Everyone wanted to be a part of what Stan had going for him. Food and Wine magazine called it “an American food empire.” But it eventually dawned on people that he had basically two business talents, independent of his genius with menu, décor and attitude. First, he was usually able to put together any kitchen he wished to (Mexican, Cuban--even Chinese), relying on various families of Dominican cooks and prep men who eventually were all in his debt for the many jobs gotten through him. The other talent—if that’s what it was--was that he filled the remaining key roles with people who had big smarts, but who were usually untrained in what he hired them for. This was “the Start-‘em-up Stan” method. Hire them--then let them figure it all out; or, more likely, hire them--then run off to start another restaurant. This is what happened when Stan arranged to turn the old Horn of Plenty restaurant at Charles and Bleecker into his first restaurant on that site, Del Rio’s Bar and Grill.
Named after the curmudgeonly patron saint of the Cottonwood Café (Stan’s first place and the source of his local fame) its menu was a shift towards the Mex side of Tex-Mex. The namesake, Eliseo Del Rio, had inspired the young Texans who ran and staffed the place, turned them left, politically, with his tales of fighting for the Republic in the Spanish Civil War. They loved the man and his poetry, wrote a beautiful song about him—watched helplessly as emphysema wasted and then killed him…gawked at a memorial at which several living veterans of Del Rio’s old army unit, the legendary Abraham Lincoln Brigade, were present.
But Del Rio’s was a business. And as soon as Stan signed the lease and hired me and a few others to do this and that, he split for Key West to open another branch of the Cottonwood.
It would take about a month to get the place in shape, and it was mostly grunt work. But there was no contact with the guy who hired us—and therefore no money to pay anyone with. After the second week of this, people began to be very antsy about Stan’s whereabouts.
In the early eighties we still relied on phones like the ones in restaurants that took dimes. We dumped pockets full in the payphone, trying to get the mercurial start ’em up guy to commit to arranging for workers to get paid. It was almost three weeks by the time I finally got through to him—with hired hands lurking anxiously nearby, waiting to hear what was what—and uttered words that would make me famous among those yuppy peons for months to come. Desperate, I yelled into the telephone mouthpiece, “Stan, there are people starving in this restaurant!”
Part of my job was prepping the kitchen for a health department inspection, and this involved steam blasting years of grease off the walls. Why were the walls covered with grease when the Horn of Plenty was there? Maybe because Archie, the landlord/owner, knew who to grease--or maybe an inspection was de rigueur only for a new place.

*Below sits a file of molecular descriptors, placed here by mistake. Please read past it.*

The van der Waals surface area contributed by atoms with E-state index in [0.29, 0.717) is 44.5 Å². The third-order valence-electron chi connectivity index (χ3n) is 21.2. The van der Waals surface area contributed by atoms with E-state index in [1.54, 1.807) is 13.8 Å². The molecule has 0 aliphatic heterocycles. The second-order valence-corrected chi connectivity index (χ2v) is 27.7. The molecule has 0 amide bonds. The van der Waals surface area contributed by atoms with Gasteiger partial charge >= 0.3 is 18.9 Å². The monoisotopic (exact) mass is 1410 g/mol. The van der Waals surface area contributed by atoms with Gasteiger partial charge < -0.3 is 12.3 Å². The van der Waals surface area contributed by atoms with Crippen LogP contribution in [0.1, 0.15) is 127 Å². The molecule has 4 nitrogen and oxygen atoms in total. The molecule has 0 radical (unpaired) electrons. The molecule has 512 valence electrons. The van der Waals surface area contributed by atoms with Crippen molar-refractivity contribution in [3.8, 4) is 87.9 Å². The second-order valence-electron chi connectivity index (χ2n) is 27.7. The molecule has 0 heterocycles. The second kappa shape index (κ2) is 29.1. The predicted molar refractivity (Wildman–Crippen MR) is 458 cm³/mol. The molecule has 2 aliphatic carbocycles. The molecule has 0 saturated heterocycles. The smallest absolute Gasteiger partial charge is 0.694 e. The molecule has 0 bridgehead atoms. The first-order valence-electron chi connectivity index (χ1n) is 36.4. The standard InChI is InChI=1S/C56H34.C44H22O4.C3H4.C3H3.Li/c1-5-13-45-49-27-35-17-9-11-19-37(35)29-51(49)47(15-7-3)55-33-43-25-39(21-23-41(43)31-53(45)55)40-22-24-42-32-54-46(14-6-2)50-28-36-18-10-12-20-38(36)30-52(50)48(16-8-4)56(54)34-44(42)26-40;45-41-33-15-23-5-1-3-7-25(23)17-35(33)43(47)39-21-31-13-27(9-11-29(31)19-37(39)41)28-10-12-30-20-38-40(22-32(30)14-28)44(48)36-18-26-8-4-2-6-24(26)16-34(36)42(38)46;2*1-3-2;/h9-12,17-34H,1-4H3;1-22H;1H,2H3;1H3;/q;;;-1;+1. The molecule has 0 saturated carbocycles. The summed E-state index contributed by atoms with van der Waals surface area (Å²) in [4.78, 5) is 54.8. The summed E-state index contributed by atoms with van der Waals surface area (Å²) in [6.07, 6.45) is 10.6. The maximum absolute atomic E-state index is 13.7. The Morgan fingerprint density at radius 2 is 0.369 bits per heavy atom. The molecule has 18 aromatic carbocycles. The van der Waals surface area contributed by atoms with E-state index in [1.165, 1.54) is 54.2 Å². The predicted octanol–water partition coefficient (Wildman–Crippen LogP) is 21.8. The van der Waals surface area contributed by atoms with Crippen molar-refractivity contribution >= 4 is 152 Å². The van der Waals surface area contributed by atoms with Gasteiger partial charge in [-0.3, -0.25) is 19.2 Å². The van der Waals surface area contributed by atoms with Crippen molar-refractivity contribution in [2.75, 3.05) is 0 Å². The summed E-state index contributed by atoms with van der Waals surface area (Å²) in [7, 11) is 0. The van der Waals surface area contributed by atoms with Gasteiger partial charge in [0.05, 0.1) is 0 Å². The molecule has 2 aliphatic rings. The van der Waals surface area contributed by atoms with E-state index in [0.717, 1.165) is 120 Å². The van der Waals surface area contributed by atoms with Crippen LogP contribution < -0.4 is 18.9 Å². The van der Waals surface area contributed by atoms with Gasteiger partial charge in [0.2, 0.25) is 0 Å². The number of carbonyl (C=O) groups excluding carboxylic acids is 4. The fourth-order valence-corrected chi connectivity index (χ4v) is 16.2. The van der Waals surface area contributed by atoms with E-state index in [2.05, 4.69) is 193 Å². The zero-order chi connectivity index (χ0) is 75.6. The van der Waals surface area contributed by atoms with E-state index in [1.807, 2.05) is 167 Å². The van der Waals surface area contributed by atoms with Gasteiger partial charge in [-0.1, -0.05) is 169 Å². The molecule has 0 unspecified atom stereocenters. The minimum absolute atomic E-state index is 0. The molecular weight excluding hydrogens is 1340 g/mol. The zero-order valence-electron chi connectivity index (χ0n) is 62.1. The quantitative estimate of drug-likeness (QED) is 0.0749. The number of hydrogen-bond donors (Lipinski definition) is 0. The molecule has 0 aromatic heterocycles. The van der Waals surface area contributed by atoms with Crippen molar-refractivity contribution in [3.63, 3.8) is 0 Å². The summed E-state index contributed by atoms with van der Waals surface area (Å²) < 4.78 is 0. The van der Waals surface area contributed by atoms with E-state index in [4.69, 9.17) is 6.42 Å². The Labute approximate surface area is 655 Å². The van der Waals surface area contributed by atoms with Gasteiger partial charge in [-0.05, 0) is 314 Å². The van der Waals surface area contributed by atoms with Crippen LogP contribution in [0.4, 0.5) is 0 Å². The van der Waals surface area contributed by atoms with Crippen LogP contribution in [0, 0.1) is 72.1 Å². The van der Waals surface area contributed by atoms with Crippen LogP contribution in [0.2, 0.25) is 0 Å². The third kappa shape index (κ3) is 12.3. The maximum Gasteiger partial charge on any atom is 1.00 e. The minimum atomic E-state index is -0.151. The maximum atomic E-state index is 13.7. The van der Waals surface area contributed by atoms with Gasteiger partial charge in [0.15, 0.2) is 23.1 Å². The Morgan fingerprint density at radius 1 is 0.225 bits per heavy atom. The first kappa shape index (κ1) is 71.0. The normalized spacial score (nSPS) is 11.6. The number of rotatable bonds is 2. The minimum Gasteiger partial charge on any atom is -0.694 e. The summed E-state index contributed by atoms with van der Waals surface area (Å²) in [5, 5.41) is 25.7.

Stan had arranged for the rental of a steam blaster--a gizmo that we could aim at the walls. It was a simple enough contraption, slapped together out of iron and tubing: a squat machine the size of a picnic cooler on wheels, with an attachment like a high-pressure garden hose, a hose that shot out boiling water in steam or spray.
At first it sounded like fun…until we discovered that you didn’t plug the thing in—that it had a gasoline engine. O-kaay…so we gassed it up. And then we tried to read the scorched and grease-stained directions, which were not helpful even where they were readable. We had to pull this, do that—and ignite it all with a flame!
Well, that’s what we tried to do--until the infernal beast began to cough and wheeze and shudder, the flames glowing hotter. Sure, when you know what you’re doing, noises and sparks may seem harmless enough, as in just a part of the process. But when you don’t have a clue….
Neanderthal man accidentally discovering fire-–maybe after a lightning strike—is what I compared it to. I didn’t care what happened to the crazy jumping machine, or what would happen to the restaurant if it blew—or to the guys running close behind me for that matter. All I knew was that my feet were in charge. And I am alive to tell of it.
In the end, the restaurant stayed unexploded, the kitchen got degreased--and the place saw some success in its day. I had my first chef gig there, right out there in the middle of the garden floor, at a grill.
In the next Stan place that emerged there—Cuba Libre—the rent wasn’t paid toward the end, and—well, read the post called “The Night East Third Street Earned Five Stars”.
[The Horn of Plenty closed in the early 80s, then there was Del Rio’s, something else for a bit (?) then Cuba Libre, Cucina della Fontana, Hue and the East Coast flagship shop of Juicy Couture most recently. Around the time Hue closed –probably early 2000s—I heard a guy who just looked at the premises, talking on his cell phone and quoting a sixty-thousand-dollar monthly rent. It has a smallish upstairs, but an opulent garden downstairs—and Juicy Couture only used upstairs, thus probably paying about a hundred bucks a square foot per month, since the place couldn’t be more than 600 square feet upstairs.]